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A Changing Political Landscape As One Generation Replaces Another

In less than seven years (2011), the first boomers will reach the  retirement age of 65 years. In essence, boomers will start to  take the place of their parents and grandparents in the political  spectrum as well as other areas. Given that boomers have changed  every sector of life they have touched, how will this generation  of the U.S. electorate sculpt our political landscape in the  future? Also, how will any political changes or activism  initiated by boomers compare to that of their elders?

In January 2004, AARP commissioned NOP World, a national survey  research firm, to field a random telephone survey designed to  provide a comprehensive look at the political behavior, values  and interests of baby boomers (ages 40 to 57), their parents and  grandparents of the Silent generation (ages 58 to 69), and the GI  generation (ages 70+). The survey was conducted nationally among  a total of 1,804 adults: 603 boomers, 600 silents and 601 GIs.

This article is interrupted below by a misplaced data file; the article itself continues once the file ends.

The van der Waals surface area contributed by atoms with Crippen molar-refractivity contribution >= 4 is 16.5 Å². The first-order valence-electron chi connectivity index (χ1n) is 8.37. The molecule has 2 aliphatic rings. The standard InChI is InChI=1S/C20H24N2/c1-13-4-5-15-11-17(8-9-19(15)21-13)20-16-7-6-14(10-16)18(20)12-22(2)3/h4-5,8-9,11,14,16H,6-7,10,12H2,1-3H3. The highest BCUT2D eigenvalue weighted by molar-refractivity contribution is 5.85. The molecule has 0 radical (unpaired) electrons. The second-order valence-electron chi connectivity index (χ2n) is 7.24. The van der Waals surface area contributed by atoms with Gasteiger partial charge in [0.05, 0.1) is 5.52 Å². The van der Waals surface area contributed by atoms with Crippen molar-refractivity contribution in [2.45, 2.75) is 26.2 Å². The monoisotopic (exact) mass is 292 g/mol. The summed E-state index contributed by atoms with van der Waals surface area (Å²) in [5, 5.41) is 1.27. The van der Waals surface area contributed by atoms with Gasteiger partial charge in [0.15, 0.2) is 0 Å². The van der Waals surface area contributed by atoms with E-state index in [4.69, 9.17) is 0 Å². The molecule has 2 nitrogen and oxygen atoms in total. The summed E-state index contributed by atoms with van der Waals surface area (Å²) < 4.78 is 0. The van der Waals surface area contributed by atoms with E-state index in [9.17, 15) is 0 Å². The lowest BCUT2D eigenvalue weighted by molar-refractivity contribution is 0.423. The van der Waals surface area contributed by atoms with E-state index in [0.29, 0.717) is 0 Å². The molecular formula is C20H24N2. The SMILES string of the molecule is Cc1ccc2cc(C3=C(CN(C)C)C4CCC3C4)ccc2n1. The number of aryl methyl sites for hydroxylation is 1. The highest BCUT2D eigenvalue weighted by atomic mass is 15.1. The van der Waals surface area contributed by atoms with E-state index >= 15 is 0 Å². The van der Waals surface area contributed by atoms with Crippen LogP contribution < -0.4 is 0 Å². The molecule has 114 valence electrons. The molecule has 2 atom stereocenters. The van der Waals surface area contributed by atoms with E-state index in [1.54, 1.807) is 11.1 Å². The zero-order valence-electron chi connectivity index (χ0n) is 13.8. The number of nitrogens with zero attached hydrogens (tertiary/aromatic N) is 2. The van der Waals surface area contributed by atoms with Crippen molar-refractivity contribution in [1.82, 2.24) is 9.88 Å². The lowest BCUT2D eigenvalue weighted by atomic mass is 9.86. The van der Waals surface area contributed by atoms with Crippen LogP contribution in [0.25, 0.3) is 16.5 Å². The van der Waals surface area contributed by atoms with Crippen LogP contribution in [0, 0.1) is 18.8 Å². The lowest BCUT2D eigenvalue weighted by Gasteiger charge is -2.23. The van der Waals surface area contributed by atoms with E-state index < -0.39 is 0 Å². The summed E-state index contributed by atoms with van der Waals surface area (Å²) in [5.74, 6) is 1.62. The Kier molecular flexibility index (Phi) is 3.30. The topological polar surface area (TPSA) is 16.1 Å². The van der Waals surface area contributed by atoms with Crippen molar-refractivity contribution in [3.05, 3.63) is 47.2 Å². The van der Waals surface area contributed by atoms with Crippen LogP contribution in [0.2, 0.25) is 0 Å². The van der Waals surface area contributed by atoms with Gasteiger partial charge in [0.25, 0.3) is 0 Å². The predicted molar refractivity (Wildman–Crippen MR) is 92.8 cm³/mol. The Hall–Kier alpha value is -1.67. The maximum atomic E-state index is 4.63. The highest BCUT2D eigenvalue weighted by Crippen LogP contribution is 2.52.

The findings suggest boomers will assuredly redefine political  activism and possibly the political landscape of the future.  Regardless of how boomers accomplish this, once the youngest  segment of boomers reach the age of 65, the boomer population at  large will represent approximately 25 percent of the U.S.  electorate. The political clout of 77 million boomers or more is  hard to ignore. Future political candidates would be foolish to  pursue a politics-as-usual course to reach such a self-directed,  issues-oriented, entitlement-seeking group. For further information, contact Jeffrey Love at 202-434-6279. (18 pages)